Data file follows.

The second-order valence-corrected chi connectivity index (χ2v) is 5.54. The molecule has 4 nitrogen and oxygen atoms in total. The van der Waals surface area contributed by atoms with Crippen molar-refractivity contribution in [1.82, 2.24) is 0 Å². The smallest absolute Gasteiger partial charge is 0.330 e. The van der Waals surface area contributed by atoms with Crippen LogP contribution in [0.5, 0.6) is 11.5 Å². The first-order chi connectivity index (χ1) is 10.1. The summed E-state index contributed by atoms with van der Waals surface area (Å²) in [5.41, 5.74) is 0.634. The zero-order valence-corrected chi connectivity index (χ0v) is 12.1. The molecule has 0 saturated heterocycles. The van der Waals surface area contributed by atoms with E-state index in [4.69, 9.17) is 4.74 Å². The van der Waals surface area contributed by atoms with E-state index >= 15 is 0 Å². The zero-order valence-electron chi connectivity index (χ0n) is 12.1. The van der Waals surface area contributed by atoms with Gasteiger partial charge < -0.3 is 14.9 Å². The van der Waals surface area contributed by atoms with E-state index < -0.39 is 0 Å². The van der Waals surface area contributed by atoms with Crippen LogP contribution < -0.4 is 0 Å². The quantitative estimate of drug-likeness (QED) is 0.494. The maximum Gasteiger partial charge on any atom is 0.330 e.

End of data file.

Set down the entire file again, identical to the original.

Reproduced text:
The second-order valence-corrected chi connectivity index (χ2v) is 5.54. The molecule has 4 nitrogen and oxygen atoms in total. The van der Waals surface area contributed by atoms with Crippen molar-refractivity contribution in [1.82, 2.24) is 0 Å². The smallest absolute Gasteiger partial charge is 0.330 e. The van der Waals surface area contributed by atoms with Crippen LogP contribution in [0.5, 0.6) is 11.5 Å². The first-order chi connectivity index (χ1) is 10.1. The summed E-state index contributed by atoms with van der Waals surface area (Å²) in [5.41, 5.74) is 0.634. The zero-order valence-corrected chi connectivity index (χ0v) is 12.1. The molecule has 0 saturated heterocycles. The van der Waals surface area contributed by atoms with E-state index in [4.69, 9.17) is 4.74 Å². The van der Waals surface area contributed by atoms with E-state index >= 15 is 0 Å². The zero-order valence-electron chi connectivity index (χ0n) is 12.1. The van der Waals surface area contributed by atoms with Gasteiger partial charge < -0.3 is 14.9 Å². The van der Waals surface area contributed by atoms with E-state index < -0.39 is 0 Å². The van der Waals surface area contributed by atoms with Crippen LogP contribution < -0.4 is 0 Å². The quantitative estimate of drug-likeness (QED) is 0.494. The maximum Gasteiger partial charge on any atom is 0.330 e.